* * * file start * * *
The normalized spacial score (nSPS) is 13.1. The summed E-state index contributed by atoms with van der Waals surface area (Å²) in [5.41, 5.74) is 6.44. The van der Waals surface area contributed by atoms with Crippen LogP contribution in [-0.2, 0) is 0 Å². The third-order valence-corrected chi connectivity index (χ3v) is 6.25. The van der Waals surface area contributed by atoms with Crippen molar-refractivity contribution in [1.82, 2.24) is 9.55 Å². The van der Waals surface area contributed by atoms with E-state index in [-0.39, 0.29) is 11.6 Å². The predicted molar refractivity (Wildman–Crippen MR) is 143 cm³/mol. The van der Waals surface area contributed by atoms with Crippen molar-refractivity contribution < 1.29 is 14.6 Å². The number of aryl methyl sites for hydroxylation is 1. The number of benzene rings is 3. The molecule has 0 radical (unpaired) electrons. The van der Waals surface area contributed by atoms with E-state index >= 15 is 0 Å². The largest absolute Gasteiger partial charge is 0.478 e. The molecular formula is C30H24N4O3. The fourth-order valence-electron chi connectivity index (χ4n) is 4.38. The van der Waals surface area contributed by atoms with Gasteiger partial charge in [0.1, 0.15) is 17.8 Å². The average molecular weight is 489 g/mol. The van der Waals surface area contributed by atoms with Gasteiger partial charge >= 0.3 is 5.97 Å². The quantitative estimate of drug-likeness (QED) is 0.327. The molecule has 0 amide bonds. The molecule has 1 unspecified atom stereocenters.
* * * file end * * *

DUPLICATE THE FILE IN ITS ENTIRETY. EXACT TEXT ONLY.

The normalized spacial score (nSPS) is 13.1. The summed E-state index contributed by atoms with van der Waals surface area (Å²) in [5.41, 5.74) is 6.44. The van der Waals surface area contributed by atoms with Crippen LogP contribution in [-0.2, 0) is 0 Å². The third-order valence-corrected chi connectivity index (χ3v) is 6.25. The van der Waals surface area contributed by atoms with Crippen molar-refractivity contribution in [1.82, 2.24) is 9.55 Å². The van der Waals surface area contributed by atoms with E-state index in [-0.39, 0.29) is 11.6 Å². The predicted molar refractivity (Wildman–Crippen MR) is 143 cm³/mol. The van der Waals surface area contributed by atoms with Crippen molar-refractivity contribution < 1.29 is 14.6 Å². The number of aryl methyl sites for hydroxylation is 1. The number of benzene rings is 3. The molecule has 0 radical (unpaired) electrons. The van der Waals surface area contributed by atoms with E-state index >= 15 is 0 Å². The largest absolute Gasteiger partial charge is 0.478 e. The molecular formula is C30H24N4O3. The fourth-order valence-electron chi connectivity index (χ4n) is 4.38. The van der Waals surface area contributed by atoms with Gasteiger partial charge in [0.1, 0.15) is 17.8 Å². The average molecular weight is 489 g/mol. The van der Waals surface area contributed by atoms with Gasteiger partial charge >= 0.3 is 5.97 Å². The quantitative estimate of drug-likeness (QED) is 0.327. The molecule has 0 amide bonds. The molecule has 1 unspecified atom stereocenters.